Location: 1248 Dundas Street East, Mississauga
I’ve always liked Vietnamese food, but I feel like I’ve spent the majority of my life seriously underrating it. I’ve recently discovered that Vietnamese cuisine can be downright magical, with a vibrancy and depth of flavour that’s irresistible.
And there’s so much more to it than the obvious choices like pho and banh mi (not that there’s anything wrong with either of those dishes).
Case in point: the bun rieu at I Love Pho 2, a zingy noodle soup made with a tomato- and crab-based broth that’s absolutely crammed with stuff: sliced beef, sliced pork, ground pork, tomato, blood cake, fried tofu, fried onions, fresh herbs, and a whole plate’s worth of crunchy veggies, not to mention the heaping portion of soft, chewy rice noodles.
It’s amazingly good. There’s a really delightful variety of flavours and textures — sometimes, the meat in a soup like this can taste off or be a little tough, but everything here was great.
It’s the broth, however, that makes this dish so special. It has a really rich seafood/crab flavour, with a nice zinginess from the tomato and a mild sweetness that rounds things out. It was incredibly satisfying.
It was also an amazing value — I got the medium size, which cost about ten bucks and came with an almost comically oversized bowl that was filled to the brim and absolutely crammed with noodles and various meats.
Location: 11 Charlotte Street, Toronto
The Khao Soi at Khao San Road is improbably good. It’s the type of dish where you have your first mouthful and think “wait… is this as delicious as I think it is?” Then you take another mouthful, and yeah: it really is that good.
Khao soi is a Thai noodle soup that features a super rich curry broth topped with crispy fried noodles for texture.
The version at Khao San Road is outstanding. That restaurant is one of those places with a perpetual line out the door; once you try the food, it’s easy enough to see why.
The curry-infused soup — made indulgently rich thanks to creamy coconut milk — is so damn satisfying.
There’s nothing subtle about it; it’s an absolute flavour bomb, but with a complexity that ensures it never feels one-note or overwhelming, despite how assertive the flavours are.
I had it with chicken, which complimented it quite well; you can also get tofu, beef, or shrimp.
The combination of the crispy noodles on top, the chewy noodles in the bowl, and the ultra-creamy soup is seriously addictive. It’s ridiculously good.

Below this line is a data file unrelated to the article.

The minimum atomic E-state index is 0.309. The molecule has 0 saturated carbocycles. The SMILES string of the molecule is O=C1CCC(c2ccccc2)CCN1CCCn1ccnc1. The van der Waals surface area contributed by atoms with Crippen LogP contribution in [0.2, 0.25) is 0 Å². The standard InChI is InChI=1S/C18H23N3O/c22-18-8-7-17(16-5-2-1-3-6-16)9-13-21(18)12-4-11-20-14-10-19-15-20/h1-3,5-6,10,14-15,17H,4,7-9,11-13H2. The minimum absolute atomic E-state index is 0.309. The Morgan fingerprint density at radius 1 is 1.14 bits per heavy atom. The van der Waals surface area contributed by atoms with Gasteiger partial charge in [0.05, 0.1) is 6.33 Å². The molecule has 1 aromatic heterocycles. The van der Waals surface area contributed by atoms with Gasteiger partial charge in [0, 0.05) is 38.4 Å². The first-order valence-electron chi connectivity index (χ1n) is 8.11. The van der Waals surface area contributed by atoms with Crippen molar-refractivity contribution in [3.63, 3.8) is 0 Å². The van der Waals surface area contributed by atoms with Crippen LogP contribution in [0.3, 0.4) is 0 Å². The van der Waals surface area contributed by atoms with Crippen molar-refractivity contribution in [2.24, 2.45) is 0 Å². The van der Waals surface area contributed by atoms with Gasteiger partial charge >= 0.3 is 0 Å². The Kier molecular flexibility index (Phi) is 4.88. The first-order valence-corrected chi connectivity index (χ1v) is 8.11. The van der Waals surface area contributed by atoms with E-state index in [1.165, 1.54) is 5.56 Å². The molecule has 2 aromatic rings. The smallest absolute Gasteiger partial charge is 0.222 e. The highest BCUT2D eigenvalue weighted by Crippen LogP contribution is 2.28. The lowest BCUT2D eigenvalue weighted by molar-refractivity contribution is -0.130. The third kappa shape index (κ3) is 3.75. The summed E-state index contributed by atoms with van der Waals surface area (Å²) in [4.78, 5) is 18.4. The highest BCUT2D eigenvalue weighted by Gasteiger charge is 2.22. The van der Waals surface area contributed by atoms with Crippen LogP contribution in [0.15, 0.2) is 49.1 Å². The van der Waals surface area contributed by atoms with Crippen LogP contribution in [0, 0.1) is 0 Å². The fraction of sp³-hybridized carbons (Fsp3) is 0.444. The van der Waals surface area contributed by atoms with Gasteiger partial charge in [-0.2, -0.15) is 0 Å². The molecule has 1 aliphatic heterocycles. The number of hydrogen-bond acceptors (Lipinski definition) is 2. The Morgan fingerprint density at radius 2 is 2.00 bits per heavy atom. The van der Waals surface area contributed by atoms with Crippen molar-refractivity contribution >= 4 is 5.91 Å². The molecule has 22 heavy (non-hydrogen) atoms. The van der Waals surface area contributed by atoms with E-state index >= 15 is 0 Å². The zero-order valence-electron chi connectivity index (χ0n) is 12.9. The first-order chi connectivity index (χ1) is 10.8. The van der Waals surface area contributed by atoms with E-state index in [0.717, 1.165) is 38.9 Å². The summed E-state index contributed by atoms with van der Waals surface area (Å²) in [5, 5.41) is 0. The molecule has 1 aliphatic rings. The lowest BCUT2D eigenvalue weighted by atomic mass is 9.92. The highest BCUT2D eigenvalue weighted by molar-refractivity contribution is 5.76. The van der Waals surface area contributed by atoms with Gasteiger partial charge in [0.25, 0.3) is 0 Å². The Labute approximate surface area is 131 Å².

Location: 259 Queen Street West, Toronto
The pho at Pho Vistro was fine. There wasn’t anything particularly wrong with it, and I didn’t dislike eating it.
But it made no real impression on me; my biggest takeaway is that it was food and I ate it. It wasn’t memorable in any particular way.
They have a few different varieties of pho on the menu; I ordered the restaurant’s namesake dish, which features beef and chicken.
The broth had a nice, clean chicken flavour, but almost none of the distinctive spicing you expect from a good bowl of pho. They have a couple of bottles of sauce on the table that add a nice dose of spice and zestiness; these are absolutely essential. On its own, the soup is seriously bland.
The slices of chicken and beef are okay, but they all had a vaguely leftovery flavour, and they’re all a bit tough.
The broad rice noodles are what you’d expect. They’re good.
It all adds up to a very inoffensive meal that I can’t imagine anyone getting too excited over.
Location: 515 Bloor Street West, Toronto
After ramen disappointments at Konjiki and Kinton, I was starting to worry that a really good bowl of ramen might be impossible to find in the city.
Well, here’s Santouka, riding in to save the day. Their ramen certainly wasn’t the best I’ve ever had, but it was a solid bowl of noodles. I enjoyed it.
They specialize in tonkotsu ramen, in which pork bones have been boiled down for hours until you get a rich and creamy broth. They have shio (salt), shoyu (soy sauce), miso, or spicy miso. I went with shio.
It’s a quality bowl of soup. The broth doesn’t quite have the magical complexity that you’ll find in the best versions of this dish, but it had a rich porky flavour (without the heavy greasiness that can bog down tonkotsu ramen), and a good amount of salt that doesn’t overwhelm.
The noodles were slightly thinner than I’d like, but they have a nice chewy bite. They’re satisfying.
The egg is an add-on, but it’s worth shelling out the extra cash; it’s nicely seasoned and perfectly-cooked, with a gooey but — and this is the key — not runny yolk.
Location: 4350 Steeles Avenue East, Markham
I’ve had a lot of noodles over the course of my life, but — until now — I don’t think I’d ever tried potato noodles.
As the name implies, potato noodles are made with potato starch, which gives them a much, much chewier consistency than the norm.
Though I’ve heard good things about the cold noodles Potato Noodle Soup of Bai, I decided to go with the noodle soup — mostly because “noodle soup” is right there in the name.
I got the plain potato noodle soup, which comes with noodles, meatballs, fish balls, half an egg, and various odds and ends in a fiery broth.
The noodles are really interesting. There’s a Korean dish called jjolmyeon that features noodles that are so incredibly chewy you have to cut them with scissors before you start eating. These kind of reminded me of a thicker, slightly less chewy version of those.
The broth was a bit saltier than I’d like, but it was otherwise quite tasty, with a spicy kick and an almost creamy richness that you only get from a stock that’s been simmered for a long, long time.
The whole thing was fairly tasty, though with Sun’s Kitchen just a few steps away, I don’t know that I’d ever eat here again.